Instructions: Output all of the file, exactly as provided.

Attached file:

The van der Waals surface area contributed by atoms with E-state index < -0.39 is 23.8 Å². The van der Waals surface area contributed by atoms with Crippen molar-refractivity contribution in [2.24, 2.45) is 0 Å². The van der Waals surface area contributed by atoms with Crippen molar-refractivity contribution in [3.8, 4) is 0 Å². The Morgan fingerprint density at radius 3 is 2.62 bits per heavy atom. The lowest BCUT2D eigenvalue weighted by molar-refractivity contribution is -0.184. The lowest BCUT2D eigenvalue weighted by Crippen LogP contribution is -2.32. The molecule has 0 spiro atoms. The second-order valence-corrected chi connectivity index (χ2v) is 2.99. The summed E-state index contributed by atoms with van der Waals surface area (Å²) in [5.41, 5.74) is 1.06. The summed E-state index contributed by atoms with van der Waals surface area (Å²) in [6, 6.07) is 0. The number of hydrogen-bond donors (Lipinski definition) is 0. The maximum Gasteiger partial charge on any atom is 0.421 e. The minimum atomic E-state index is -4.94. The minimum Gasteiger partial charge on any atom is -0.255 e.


The van der Waals surface area contributed by atoms with E-state index < -0.39 is 23.8 Å². The van der Waals surface area contributed by atoms with Crippen molar-refractivity contribution in [2.24, 2.45) is 0 Å². The van der Waals surface area contributed by atoms with Crippen molar-refractivity contribution in [3.8, 4) is 0 Å². The Morgan fingerprint density at radius 3 is 2.62 bits per heavy atom. The lowest BCUT2D eigenvalue weighted by molar-refractivity contribution is -0.184. The lowest BCUT2D eigenvalue weighted by Crippen LogP contribution is -2.32. The molecule has 0 spiro atoms. The second-order valence-corrected chi connectivity index (χ2v) is 2.99. The summed E-state index contributed by atoms with van der Waals surface area (Å²) in [5.41, 5.74) is 1.06. The summed E-state index contributed by atoms with van der Waals surface area (Å²) in [6, 6.07) is 0. The number of hydrogen-bond donors (Lipinski definition) is 0. The maximum Gasteiger partial charge on any atom is 0.421 e. The minimum atomic E-state index is -4.94. The minimum Gasteiger partial charge on any atom is -0.255 e.